We were happy to be taste-testing and not hiking when the thunderstorm rolled through
It was fun to see the guys embarking on their own amazing adventure!
We intended to go to Laguna Negra on our second overnight, however we missed the midday bus, started right on time again at 6pm and camped at Refugio Lopez instead. The steep incline was rough on Sarah's ankle and (unrelated) she ended up with a similar horrible stomach bug. Apparently Trinity's German stomach is indestructible- she has yet to get sick on the trip. On top of it all, the zipper on our tent broke in the middle of the night therefore we decided to forego the trip to Laguna Negra (next time!).

Looking out over Llao Llao- the view hiking up to Refugio Lopez took your breath away.

Refugio Lopez
Refugio Lopez
The area most affected by the volcanic ash is between Bariloche and San Martin de los Andes. From the stories of "ankle deep ash" we decided to not destroy our lungs and spirit by hiking along the dusty road. From the bus we could only get a small glimpse of the impact- imagine a grey tint in every direction you look, guard rails buried under ash and piles similar to the "snow removal" ones in Breckenridge, although the ash will not melt away like the snow does. Even hiking down around Bariloche Sarah's asthma flared up and Trinity got red eyes from irritation. I even woke up in the night to a snowstorm of ash- Trinity tells me I was hallucinating.
The tourism industry in Bariloche, San Martin de los Andes and Junin de los Andes has suffered greatly this year
San Martin de los Andes is another adorable mountain town. Trinity's former boss Lee White at George K. Baum & Co. was down on a fly-fishing trip and again, the timing worked out perfect. Lee was able to resupply us with some gear, including Sil-Net (we have already gone through two tubes in repair since we have seen him), and is transporting unneeded things back for us (full journals). In the beginning, they sent us on the trail with our home (tent) and now provided us with a lovely meal. Many thanks to the Whites!

Trinity with Suzanne and Lee White
Back many moons ago when we were in Buenos Aires, we went on a bike tour to see the city. We mentioned our trip to our guide and after checking out our blog, he might have been the first person to call us "locas". We have been in touch with David since the beginning and we finally reunited in Junin de los Andes, David's base for guiding trips around Volcán Lanín. He graciously welcomed into his "home" in the campground and offered up great advice for our next leg. David put us in touch with his guide friends back in El Chalten and has been a great pen-pal so we were thrilled to be able to meet up again! In David's words, we are "the good kind of un-normal."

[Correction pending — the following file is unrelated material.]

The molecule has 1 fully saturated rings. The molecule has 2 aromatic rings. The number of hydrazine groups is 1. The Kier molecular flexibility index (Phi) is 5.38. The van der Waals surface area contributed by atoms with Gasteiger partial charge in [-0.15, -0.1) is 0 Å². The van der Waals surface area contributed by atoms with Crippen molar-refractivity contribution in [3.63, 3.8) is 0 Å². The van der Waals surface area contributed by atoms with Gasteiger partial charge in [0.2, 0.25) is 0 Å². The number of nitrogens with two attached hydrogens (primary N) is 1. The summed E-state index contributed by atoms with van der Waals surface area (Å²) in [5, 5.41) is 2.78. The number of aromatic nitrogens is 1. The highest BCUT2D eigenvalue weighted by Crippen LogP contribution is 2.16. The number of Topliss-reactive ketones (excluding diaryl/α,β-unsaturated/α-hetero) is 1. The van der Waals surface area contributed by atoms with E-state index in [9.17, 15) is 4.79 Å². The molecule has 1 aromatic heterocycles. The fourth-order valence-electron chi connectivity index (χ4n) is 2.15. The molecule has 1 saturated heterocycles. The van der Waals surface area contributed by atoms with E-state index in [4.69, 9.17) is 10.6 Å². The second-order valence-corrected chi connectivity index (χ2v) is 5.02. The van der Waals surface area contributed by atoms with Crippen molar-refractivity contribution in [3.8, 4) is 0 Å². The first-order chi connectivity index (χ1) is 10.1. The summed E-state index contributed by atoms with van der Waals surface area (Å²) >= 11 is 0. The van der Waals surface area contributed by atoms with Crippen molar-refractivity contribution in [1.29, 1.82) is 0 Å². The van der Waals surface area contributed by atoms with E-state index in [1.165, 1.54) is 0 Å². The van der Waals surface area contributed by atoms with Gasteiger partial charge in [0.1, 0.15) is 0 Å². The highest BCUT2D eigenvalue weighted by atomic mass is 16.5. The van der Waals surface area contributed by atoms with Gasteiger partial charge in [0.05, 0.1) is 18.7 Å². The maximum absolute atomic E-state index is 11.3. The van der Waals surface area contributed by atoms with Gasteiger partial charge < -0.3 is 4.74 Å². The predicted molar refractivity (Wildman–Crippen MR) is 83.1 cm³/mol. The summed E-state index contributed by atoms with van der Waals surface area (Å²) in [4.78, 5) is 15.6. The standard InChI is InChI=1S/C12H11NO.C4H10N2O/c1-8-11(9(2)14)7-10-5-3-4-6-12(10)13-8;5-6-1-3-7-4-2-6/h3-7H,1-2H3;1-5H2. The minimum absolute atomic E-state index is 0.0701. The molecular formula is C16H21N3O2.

Sitting in our "hood" at the campground (Notice Sarah's new hippie dress- she is embracing "dirty hippie" full-on)
Somewhere lost in translation, or in explanation of what we really needed, the tent was not fixed back to 100% but it still stands. The zipper gaps a bit and does not line up perfect (the man told us the nylon slips in the machine). David says, "it is not a major problem, you just sleep with rain jackets on." We are heading back on the trail tomorrow after one last meeting with Peter. They are forecasting rain as we head through Parque Nacional Lanín on our next big 11 day stretch- which will hopefully keep the dust down and we will be able to test our "new" tent.

As we take off on the trail, our thoughts are with my family back home grieving my uncle, Doug MacIver's death. I was very fortunate to see him at the wedding. While they are all together up in Canada, we will take a moment in the mountains to remember such a wonderful man. I am lucky to be with two phenomenal friends.